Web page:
Among shelter dogs, finding the strength to fight bulimia

(CNN)For the past five years, my number has been listed on an eating disorder help hotline, the same hotline I called years earlier when my boyfriend, who found me hunched over the toilet and rocking back and forth on my knees, said he couldn't be with me anymore. I was desperate and hopeless and out of options, but somehow, I made it through.

Every few months, I'll get a call from a person, usually a woman, who believes she can't go on. Sometimes she is calling from the bathroom floor, or from the bed she can't bring herself to get out of, or from her car after devouring a few super-size meals.
    By the time she's dialed my number, she has tried therapy and devoured and puked up every self-help book she could get her hands on. Maybe she's tried Weight Watchers, gastric bypass, personal training, a lap-band, too many diets to name. She might have an encyclopedic knowledge of nutrition and how to recover from an eating disorder, but she can't apply what she knows to be true.


    When every molecule of my being wanted to numb out and run away, she'd help me to feel and stay. With a creature who knew no other way of being than in the here and now, I could drop my methods of self-protection and let my tender, real, vulnerable self be seen. The anxious and broken person who walked into the kennel faded into the background, and in its place, there was simply an outpouring of love between a girl and a dog.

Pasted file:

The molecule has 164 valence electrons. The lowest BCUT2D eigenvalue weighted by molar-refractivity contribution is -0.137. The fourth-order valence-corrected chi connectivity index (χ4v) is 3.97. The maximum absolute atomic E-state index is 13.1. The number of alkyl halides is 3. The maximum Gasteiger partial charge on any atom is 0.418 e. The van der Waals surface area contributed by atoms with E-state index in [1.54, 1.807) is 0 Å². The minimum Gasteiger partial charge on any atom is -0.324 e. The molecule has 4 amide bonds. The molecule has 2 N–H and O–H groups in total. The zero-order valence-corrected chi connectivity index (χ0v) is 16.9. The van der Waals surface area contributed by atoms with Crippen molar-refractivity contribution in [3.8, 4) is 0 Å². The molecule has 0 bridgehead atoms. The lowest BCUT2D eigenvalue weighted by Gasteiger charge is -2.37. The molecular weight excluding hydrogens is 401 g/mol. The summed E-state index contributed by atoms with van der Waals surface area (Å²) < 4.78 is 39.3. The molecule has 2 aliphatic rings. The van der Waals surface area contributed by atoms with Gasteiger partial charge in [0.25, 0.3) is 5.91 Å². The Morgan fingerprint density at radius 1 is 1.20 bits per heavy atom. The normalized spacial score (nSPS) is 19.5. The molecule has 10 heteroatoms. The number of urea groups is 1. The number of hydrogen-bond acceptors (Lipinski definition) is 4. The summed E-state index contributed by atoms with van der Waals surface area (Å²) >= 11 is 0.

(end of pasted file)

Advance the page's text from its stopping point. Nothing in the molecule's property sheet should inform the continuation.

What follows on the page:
That love -- love the most desperate dogs showed me at my most desperate times -- is the reason I'm alive today and the reason why I continue to spend so much time at my local animal shelter. Though I no longer obsess about what to eat or how tight my pants are, I worry about the future. I worry about what people think of me. At parties or conferences or writing classes, I sometimes find myself wishing that a room full of people would turn into a room full of dogs.
    I gave eight years of my life to bulimia. I threw up eight years of brain development and emotional maturity. And though I don't do that today, I'm still trying to feel comfortable in my own skin.

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    I still have a lot to learn. But one truth I know for sure is that the most important thing I can do with my life is give back to the shelter dogs who have done so much for me and to be there for another woman in her suffering. I may not be able to tell her exactly how or if she will get better. But I can listen to her struggles, about how she wishes she could lift her head from her stomach and her thighs and her scale, and see the world with fresh eyes.
    And I can tell her that in addition to professional help, she might seek some soul medicine. Something in this world can bring her to the present moment, the only place where true healing can happen. Perhaps it will be music, or yoga, or poetry, or love in the form of a shelter dog.
    Her sacred job -- her heart-work -- is to find it.
    If you or someone you love is suffering from an eating disorder, visit the National Eating Disorders Association or Recovery Warriors for resources and support.

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